Aviation Company Testing 55-Inch Flexible OLEDs For In-Cabin Information Displays On Jets

October 21, 2022 by Dave Haynes

A subsidiary of General Dynamics is testing flexible OLED display panels as a form of digital signage in passenger aircrafts, but there’s little to no chance this approach reflects the future of consumer air travel.

As Display Daily (paywal) reports:

Jet Aviation announced that it has recently delivered its quietest and lightest cabin interior to date. The cabin was also the completion center’s first installation of flexible Organic Light Emitting Diodes (OLED) screens in a VVIP interior.

The cabin, the story adds, also featured three certified 55-inch curved OLED screens integrated on either side above the window line, following the curvature of the ceilings. Installation into the cabin wall in this way reduces the cabinetry required to house the screens, providing further opportunity for reducing the weight of the cabin and maximizing the floor space of the interior.

The integration of the curved screens is a further step in our innovation journey as we continue to push the boundaries of VVIP completions,” says a company spokesperson. “Not only do they provide opportunities for reducing the weight of the cabin, but they open up a new realm of possibilities in design and entertainment. We are extremely proud to be setting these new industry standards as we continue to innovate on behalf of our customers.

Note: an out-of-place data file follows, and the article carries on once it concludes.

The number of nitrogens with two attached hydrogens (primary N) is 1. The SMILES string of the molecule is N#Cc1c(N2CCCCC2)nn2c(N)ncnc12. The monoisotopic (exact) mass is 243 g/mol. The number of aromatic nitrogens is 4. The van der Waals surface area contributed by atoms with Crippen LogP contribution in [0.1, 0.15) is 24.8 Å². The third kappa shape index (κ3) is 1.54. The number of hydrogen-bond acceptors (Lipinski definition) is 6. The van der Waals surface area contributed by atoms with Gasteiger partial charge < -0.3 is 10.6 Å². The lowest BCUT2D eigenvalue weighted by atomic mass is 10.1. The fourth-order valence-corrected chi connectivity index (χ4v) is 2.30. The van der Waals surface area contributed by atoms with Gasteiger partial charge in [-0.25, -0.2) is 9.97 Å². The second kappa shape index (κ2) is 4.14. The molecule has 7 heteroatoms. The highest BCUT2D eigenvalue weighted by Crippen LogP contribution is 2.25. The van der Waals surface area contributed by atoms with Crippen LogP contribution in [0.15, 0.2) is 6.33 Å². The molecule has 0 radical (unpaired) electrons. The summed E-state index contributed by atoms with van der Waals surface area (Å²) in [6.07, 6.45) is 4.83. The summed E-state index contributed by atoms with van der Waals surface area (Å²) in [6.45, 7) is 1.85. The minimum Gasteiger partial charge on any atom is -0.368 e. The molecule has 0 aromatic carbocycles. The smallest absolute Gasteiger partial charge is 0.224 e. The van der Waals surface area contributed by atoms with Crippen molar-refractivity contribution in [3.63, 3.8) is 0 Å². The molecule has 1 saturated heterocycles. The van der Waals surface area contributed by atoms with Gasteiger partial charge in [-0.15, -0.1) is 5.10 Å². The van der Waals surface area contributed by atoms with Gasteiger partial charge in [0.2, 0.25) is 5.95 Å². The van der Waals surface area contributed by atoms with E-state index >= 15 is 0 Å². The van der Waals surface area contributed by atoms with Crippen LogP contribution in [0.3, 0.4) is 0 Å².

In order to certify the screens in-house and install in line with aviation requirements, Jet Aviation worked with an electronics partner on a series of qualification analyses and tests to meet temperature, vibration, weight, sound, electromagnetism, flammability, and stress aviation standards.

The says it can install curved screens in new and refurbished aircraft.

This is not likely something to show up on United, Air France or Emirates anytime soon because the OLED panels are up above the windows right where carry-on bags are stored. That would perhaps not be a big problem for private jet operators, but not really workable for regular travelers who bring as much as they can onboard their flights, stuffing them above and below. All the testing, though, perhaps brings airline operators closer to a time when windows would be replaced with screens that have live cams, showing the view outside, perhaps overlaid with location coordinates and flight information, like time to destination.

  1. Hank says:

    Some private jets manufacturers are developing curved displays into the cockpit. For example, the entire cabin wall is installed with a large curved display of more than 100 inches on the entire curved cabin wall and replaces the windows to provide a fully immersive flight journey.

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